In1981, Independent Curators International, a New York organization with a record of innovative art programming, began “New York Studio Events,” an annual series of visits to the studios of prominent artists. Inside The Studio presents excerpts from the talks delivered by nearly seventy-three artists to their guests over the last two decades. Transcribed, excerpted, and shared here for the first time, ICI’s tapes of these talks constitute a remarkable record of the thinking and conversation of key artists of the 1980, 1990, and today. The artist variously provide personal insights, philosophical reflections, stories, and discussions of the origins of their practice, the evolution of their ideas, and the intellectual, psychological, spiritual, and even physical bases of their work. Includes color reproductions of artists’ works. Index of Artists, Photograph Credits. 296p.

I’ve really enjoyed the fact that I can pick up this book and choose an artist, see his or her photograph and an image or two of their work, and read the 3 page compilation of the studio visit. Many of the visits are from the 90s but I think are still so relevant. Most are well known artists, but some were new to me. Here’s a paragraph from the visit with artist Jane Hammond:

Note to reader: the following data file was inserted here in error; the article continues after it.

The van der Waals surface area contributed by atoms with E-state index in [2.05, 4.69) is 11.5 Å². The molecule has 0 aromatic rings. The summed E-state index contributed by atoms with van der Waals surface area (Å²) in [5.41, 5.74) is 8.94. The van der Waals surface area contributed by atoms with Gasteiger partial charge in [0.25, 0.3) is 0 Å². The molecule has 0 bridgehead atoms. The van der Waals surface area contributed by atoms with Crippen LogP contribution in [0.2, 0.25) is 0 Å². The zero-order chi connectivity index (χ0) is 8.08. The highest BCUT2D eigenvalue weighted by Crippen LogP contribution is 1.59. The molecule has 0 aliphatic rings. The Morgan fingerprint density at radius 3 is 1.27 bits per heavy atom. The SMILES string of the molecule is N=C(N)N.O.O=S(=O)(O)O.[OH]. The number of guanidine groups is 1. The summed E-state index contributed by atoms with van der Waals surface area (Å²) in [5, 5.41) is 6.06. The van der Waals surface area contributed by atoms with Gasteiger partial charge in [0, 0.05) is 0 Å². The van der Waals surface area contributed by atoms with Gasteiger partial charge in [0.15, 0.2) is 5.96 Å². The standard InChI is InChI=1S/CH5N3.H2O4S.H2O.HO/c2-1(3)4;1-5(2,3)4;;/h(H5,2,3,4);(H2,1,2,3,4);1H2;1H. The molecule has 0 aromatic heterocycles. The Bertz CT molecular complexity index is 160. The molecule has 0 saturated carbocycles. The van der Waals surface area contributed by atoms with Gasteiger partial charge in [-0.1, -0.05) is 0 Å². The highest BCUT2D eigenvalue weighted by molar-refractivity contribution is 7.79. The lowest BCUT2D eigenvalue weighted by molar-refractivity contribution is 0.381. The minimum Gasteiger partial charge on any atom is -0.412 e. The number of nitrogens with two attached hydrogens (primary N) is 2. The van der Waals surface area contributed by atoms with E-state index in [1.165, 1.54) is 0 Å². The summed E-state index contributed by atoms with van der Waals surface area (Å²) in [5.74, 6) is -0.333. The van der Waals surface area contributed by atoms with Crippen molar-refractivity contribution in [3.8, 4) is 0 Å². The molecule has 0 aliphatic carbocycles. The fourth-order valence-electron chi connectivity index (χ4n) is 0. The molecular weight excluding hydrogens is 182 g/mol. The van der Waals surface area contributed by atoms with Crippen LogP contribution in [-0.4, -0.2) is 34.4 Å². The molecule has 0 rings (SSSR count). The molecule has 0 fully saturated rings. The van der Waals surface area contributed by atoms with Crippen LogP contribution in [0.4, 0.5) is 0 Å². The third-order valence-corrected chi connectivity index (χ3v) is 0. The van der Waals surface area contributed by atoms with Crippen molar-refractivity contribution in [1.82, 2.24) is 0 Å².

“When I start the painting, I don’t ever know what the meaning is, I don’t know why it’s important, I just come to trust that the things that occur to me at night while I’m lying in bed are real. I say to myself, “This is a painting idea,” and I find my glasses and kind of drag myself up and make some notes about it. In a fascinating and ever deepening process, what happens to me is, as I make the painting, or after I finish the painting, or sometimes a month after I finish the painting, I realize why the idea came and what the painting is about. I wouldn’t get that insight if I didn’t make the painting, so the painting, for me, is a process in which I get to access something that I couldn’t access but for painting it. Painting is like a tool for self-knowledge. Maybe it sounds kind of corny to say that today, but that’s how I see painting.”

Wow. I know that I find insight into my artwork when I review it years after first completing it, and I’m able to articulate more clearly what I was trying to say. I even find links between small series to the larger whole that confounded me initially.

One more recommendation is the film Gerhard Richter Painting. Highly recommended. If you have a Netflix streaming account, it is available to view. I’ve heard that people consider him a bit crotchety but I found him very insightful and at times somewhat embarrassed when the camera records him starting a painting. Can you imagine? It’s such a painful process for me to sew that first stitch. See the trailer here.